Early election results from Tuesday’s Republican primary show newcomer Bill Rowback narrowly beating two-term incumbent Dayton King by 57 votes in the race for mayor of Gloversville.
Unofficial results posted Tuesday night to the Fulton County Board of Election’s website show Rowback, a 28-year city firefighter, with 53 percent of Republican votes cast to King’s 47 percent. A total of 919 registered Republicans in Gloversville voted in the primary Tuesday, according to the website.
Although the pair will face off again in the general election Nov. 7 because King will appear on the Conservative line, both King and Rowback last week said that they see Tuesday’s outcome as very significant in determining who will be the next mayor.
There were no Democratic candidates on the mayoral ballot in Gloversville on Tuesday.
Both candidates split Gloversville’s six wards evenly, but Rowback won his wards by a higher margin than King did his. Some wards were a virtual tie, such as the Third Ward, which King won with 102 votes to Rowback’s 100 votes. Rowback won the Fifth Ward by just a single vote, 94-93, according to unofficial results.
Where Rowback pulled away was in wards Four and Six, which comprise the western half of the city. Rowback won the Fourth Ward with 91 votes to King’s 51, and the Sixth Ward by 100 votes to King’s 50, according to the early results.
King did not respond to a message seeking comment Tuesday night after the results were posted.
Rowback on Tuesday night said there was never any doubt in his mind as to Tuesday’s outcome.“I’m a positive-thinking person,” said Rowback. “If I were to put doubt in myself, ‘maybe I can maybe I can’t,’ that shows when you talk to people.”
Rowback, who runs foot races competitively, said the campaign is far from over, and likened his Primary Day win to the halfway point in a standard 26.2-mile marathon.
Rowback added that he plans to take a week off from campaigning to spend time with his wife, “whom I’ve neglected,” he said, and then hit the trail hard until Nov. 7.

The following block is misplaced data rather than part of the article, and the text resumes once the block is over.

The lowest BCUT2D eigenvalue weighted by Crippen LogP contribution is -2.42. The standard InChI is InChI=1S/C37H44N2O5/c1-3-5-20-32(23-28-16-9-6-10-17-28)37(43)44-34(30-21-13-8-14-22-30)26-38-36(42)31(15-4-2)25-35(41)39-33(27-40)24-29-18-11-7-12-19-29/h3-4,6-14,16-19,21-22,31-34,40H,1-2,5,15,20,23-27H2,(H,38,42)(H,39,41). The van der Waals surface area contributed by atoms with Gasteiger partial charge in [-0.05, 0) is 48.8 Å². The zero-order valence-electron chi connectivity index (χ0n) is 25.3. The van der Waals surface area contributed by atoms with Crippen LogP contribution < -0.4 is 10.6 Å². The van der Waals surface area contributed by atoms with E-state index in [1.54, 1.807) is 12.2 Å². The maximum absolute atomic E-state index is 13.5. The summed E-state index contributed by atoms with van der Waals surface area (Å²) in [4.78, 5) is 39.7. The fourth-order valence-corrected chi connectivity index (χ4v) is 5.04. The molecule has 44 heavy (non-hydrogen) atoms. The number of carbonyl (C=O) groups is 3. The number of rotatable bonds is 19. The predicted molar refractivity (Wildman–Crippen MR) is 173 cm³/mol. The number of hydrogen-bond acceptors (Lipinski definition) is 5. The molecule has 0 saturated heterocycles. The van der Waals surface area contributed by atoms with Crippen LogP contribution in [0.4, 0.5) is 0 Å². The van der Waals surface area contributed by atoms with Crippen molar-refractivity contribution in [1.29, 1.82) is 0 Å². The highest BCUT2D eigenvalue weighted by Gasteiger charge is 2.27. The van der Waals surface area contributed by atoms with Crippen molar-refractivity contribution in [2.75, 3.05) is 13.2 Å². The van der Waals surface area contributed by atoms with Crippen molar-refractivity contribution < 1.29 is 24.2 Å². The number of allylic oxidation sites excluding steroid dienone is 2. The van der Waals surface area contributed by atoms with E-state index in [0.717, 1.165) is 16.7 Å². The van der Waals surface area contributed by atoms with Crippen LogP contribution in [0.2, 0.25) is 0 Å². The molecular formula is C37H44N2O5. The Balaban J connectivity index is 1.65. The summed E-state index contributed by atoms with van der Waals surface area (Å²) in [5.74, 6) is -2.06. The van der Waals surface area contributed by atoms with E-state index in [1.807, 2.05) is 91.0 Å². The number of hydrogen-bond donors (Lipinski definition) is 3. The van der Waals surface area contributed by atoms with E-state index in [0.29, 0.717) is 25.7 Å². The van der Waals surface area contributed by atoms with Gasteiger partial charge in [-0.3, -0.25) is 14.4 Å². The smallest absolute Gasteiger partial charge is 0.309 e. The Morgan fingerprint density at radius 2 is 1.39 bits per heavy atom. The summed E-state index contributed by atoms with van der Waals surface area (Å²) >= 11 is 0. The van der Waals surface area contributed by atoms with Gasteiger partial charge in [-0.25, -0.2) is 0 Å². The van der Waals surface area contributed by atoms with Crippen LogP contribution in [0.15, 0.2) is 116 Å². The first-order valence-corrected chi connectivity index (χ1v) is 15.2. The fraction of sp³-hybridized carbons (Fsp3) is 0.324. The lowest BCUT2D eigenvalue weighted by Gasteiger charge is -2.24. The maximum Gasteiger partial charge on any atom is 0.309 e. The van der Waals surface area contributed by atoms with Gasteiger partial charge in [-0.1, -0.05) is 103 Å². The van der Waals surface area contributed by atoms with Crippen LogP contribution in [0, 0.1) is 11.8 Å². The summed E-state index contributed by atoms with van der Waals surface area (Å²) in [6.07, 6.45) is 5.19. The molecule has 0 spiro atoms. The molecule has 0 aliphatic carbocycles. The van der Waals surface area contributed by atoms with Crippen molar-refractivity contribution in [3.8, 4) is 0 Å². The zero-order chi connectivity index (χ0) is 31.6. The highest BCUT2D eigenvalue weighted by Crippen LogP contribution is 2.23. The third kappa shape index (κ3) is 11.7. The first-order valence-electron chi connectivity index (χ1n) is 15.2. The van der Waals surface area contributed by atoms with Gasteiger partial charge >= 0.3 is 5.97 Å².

“I’m not worried about anything right now, I’m going to run the rest of the 13.1 miles in this race,” he said. “I’m going to take a breather, and then come back and hit every door in the city.”
Rowback congratulated King on what he said has been a good race so far.
“It’s not over until Nov. 7 and I just hope we can keep a positive campaign going, no negativity.,” said Rowback. “We’ll see what the voters decide on Nov. 7, and let the best man win.”
With no Democratic challengers, the Primary Day showdown between Republicans King and Rowback provided a dash of flavor in a field that, at least locally, was perhaps lacking in excitement.
Since announcing his candidacy in February, Rowback has been a persistent presence at Common Council meetings and other local government functions, such as board meetings at the Gloversville Housing Authority.
He could also often be seen driving around Gloversville with a large campaign sign on a trailer attached to his truck.
Sparks have flown between both camps, most notably at a council meeting in August when King questioned Rowback’s son, Brandon Rowback, over a records request the younger Rowback made for emails between King and then-city clerk Susan Semione.
King asked Brandon Rowback what he was after, citing potential costs to taxpayers in fulfilling the request.
Brandon Rowback told The Daily Gazette his records request had nothing to do with his father’s campaign, rather he’s simply trying to find out why Semione was not re-appointed during the last cycle.
Brandon Rowback has also posted regular videos to his Facebook page criticizing King’s performance as mayor, among other topics.
Bill Rowback has criticized King for having a second job as a real estate agent, while King has hit back at Rowback for a lack of political experience. King has also touted his record of reducing or keeping flat the city’s tax rate for the past eight years, among other accomplishments.